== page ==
How to hug your customers

photo: Jesslee Cuizon via flickr.com

Your old marketplace is being replaced with a “market space” where customers determine the time, place and conditions of doing business. Your customer relationships, not market relationships, are the only things that generate direct business value.

 

The world has moved on

Price is not determined by the seller based on cost-plus. Instead, customers can name their own price based on new definitions of what is of value to them. Products are no longer made in batches and pushed to customers. Now, they are integrated with services to form unique value offers made-to-order in part through customer feedback. As a matter of fact, customers are now part of the product development process in some forward-thinking companies.

You’re in a new place now

I happen to think it’s a better place. But rather it’s a better place or just a different place, it’s your place now. You’re in it rather you want to be or not. And in this new place, if you’re deeply entrenched in the “4 Ps” paradigm, you’ve got a major problem.

For one thing, it’s probably forcing you to consider the marketing and communications process complete when a prospect makes a purchase.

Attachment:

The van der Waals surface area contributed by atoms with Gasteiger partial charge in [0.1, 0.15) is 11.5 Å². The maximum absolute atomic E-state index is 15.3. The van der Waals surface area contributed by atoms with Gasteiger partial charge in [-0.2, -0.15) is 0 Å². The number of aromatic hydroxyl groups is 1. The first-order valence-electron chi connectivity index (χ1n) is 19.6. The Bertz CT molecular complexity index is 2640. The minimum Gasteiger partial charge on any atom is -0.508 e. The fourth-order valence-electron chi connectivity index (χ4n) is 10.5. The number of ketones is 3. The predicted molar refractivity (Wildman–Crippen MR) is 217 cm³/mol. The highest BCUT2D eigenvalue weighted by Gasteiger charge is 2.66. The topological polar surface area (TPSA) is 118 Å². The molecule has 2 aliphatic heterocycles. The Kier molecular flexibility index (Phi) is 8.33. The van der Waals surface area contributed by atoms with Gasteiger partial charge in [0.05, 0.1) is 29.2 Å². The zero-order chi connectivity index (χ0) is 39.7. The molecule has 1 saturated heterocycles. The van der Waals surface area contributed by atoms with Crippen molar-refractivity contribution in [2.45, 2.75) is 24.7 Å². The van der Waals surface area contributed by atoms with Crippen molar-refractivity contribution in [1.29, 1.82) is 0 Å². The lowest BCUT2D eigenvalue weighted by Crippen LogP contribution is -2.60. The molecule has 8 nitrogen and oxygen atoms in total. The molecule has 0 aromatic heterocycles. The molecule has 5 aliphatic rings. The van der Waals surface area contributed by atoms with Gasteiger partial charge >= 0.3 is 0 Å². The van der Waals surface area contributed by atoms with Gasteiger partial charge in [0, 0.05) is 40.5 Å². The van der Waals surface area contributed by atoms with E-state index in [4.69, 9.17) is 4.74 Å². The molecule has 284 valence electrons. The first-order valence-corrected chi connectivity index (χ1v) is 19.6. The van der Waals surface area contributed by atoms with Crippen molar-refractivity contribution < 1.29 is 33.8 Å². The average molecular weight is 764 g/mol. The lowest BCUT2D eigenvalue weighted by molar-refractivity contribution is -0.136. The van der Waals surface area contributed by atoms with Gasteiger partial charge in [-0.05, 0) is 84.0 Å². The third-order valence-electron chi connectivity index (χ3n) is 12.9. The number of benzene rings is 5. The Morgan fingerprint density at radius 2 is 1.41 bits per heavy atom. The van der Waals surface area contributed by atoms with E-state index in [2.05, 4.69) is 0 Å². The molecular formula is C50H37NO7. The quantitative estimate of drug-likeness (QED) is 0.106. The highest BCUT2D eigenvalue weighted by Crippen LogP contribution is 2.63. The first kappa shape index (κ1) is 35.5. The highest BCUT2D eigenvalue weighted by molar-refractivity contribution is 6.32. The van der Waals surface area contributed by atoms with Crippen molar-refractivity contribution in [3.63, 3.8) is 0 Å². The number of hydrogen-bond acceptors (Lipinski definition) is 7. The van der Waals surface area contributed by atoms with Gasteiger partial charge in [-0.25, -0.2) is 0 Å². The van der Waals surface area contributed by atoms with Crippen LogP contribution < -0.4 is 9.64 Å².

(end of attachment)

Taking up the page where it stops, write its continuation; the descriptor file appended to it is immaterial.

Conventions don’t work here

Neither of those conventions work anymore. Once a company makes a purchase from you they are no longer part of the market. They are your customers. And you need to treat them differently than you do the market. You also need to communicate with them differently.

In fact, the communications imperative should shift to migrating them along a relationship path that moves them from a buyer to a brand advocate.

Become a migrator

To do that, you’ll have to plan and integrate your communications to customers in a way that moves them from first time buyers to loyalist to advocates.

In other words, just as prospects need to receive information and incentives (I call them “gooses”) to move them through the purchase path from awareness through purchase, occasional buyers need to be enticed to move them through the retention path to become recurring purchasers, loyalist and advocates of the brand.

Hugging your customers is all about building close customer and stakeholder relationships at all levels of the company. Stay tuned to find out some practical insights and straightforward approaches to help you get there.

Pingbacks

  1. […] salespeople. The idea of “hugging” customers, which my colleague Carrie recently wrote about here, is more than simply communicating with buyers. It’s more than relationship marketing or CRM […]

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